Key Decision:

Pick certain milestones that we think are critical to the growth of the business and apply a market based value to that contribution that can be translated into full vested stock.

Vesting Cliff

Cliff vesting is a form of time-based vesting where employees receive shares only if they have stayed on board for a certain period of time (typically one year).

Imagine what would happen if startup founders were awarding vested shares to every new employee regardless of whether or not they only worked a few months. Our cap table would be loaded with owners who were never really around long enough to contribute.

Since startups don't offer the same retirement benefits (because retirement age is a way off!) we have stock options.

A "Vesting Cliff" Awards Contributors

To combat this, we can set up a “vesting cliff” that stipulates a minimum time period someone has to be vested before any of their stock can be granted. This is often a one-year cliff, but we can set it to be any threshold we want. 

Most startups use a year because that seems like a reasonable amount of time that would yield a reward for anyone. If an employee stays only 11 months, for example, they wouldn’t be eligible for any stock in a cliff vesting scenario.

Vesting Cliffs are optional but generally a good idea so that we don’t accumulate a ton of short-term employee stock grants. The likelihood that these employees made a significant contribution to earn their stock in less than a year is probably low — but that's a decision for the co-founders to make.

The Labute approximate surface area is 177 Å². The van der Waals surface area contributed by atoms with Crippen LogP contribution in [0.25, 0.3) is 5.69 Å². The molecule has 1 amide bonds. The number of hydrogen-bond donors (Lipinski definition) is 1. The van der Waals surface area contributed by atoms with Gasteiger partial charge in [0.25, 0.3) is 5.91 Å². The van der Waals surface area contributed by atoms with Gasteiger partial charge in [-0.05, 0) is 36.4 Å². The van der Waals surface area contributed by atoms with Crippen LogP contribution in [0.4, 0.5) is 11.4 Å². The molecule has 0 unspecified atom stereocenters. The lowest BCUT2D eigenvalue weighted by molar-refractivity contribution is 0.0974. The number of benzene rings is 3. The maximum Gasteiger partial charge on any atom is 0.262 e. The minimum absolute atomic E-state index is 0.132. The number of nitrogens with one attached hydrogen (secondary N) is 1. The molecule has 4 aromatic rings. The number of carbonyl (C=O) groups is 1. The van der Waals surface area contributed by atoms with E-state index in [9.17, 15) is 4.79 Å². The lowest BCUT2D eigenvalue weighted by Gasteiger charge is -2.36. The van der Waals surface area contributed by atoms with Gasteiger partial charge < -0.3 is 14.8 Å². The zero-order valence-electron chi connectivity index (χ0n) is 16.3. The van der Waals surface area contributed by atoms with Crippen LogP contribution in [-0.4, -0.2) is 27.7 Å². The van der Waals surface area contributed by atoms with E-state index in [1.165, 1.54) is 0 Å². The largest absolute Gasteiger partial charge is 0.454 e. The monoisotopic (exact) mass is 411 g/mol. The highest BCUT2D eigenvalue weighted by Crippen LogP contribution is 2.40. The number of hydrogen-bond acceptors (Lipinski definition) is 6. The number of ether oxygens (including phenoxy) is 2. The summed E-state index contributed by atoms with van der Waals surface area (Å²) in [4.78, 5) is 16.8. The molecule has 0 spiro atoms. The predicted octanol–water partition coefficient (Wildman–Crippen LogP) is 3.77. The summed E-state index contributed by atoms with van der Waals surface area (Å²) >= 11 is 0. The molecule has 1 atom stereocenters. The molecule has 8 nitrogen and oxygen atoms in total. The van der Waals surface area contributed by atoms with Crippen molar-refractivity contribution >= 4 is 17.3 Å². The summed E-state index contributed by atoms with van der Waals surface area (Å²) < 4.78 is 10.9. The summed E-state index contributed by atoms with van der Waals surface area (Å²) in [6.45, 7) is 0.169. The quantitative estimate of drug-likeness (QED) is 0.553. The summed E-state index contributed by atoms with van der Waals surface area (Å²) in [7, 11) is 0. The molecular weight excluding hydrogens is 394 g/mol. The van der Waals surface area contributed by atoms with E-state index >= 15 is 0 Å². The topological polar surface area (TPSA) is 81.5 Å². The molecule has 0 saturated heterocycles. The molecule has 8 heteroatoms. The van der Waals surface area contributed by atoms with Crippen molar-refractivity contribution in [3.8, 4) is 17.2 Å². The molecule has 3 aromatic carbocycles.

A Caveat to Cliff Vesting

We may offer company stock options to some contractors or non-employees (like a law firm or those providing professional advice) that specifically don’t entail a long-term commitment, and therefore in those cases, we’ll just waive the one-year cliff provision. 

For example, if we contracted a designer for our Web site and decided to pay them a one-time grant of $25,000 for their work, we would likely grant them the company stock all at once since there is no time-based employment condition. This would revert in most cases to a “milestone-based” award whereby they delivered the project in order to get awarded stock units.

A typical one-year cliff will mean that no stock is awarded up until the first milestone of 1 year. At that time, assuming it’s a 4-year vest at 25% per year, the member would earn 25% at the end of Year 1. They just wouldn’t earn any stock if they didn’t make it past Year 1.

Key Decision:

Pick a “cliff” period during which no stock will vest until this period is reached. 

Vesting Acceleration

The last piece of the puzzle is called “Vesting Acceleration” which covers events like “What happens to everyone’s vesting of stock if the company sells tomorrow (before everyone is fully vested)?” For this reason, we’ll add something called “Vesting Acceleration” which often involves a “trigger event” (such as a sale).  

If the company sells we'll want to make sure our shares vest immediately so we get our full value at a set price.

Acceleration is the goal, but the “trigger” is what we need to determine.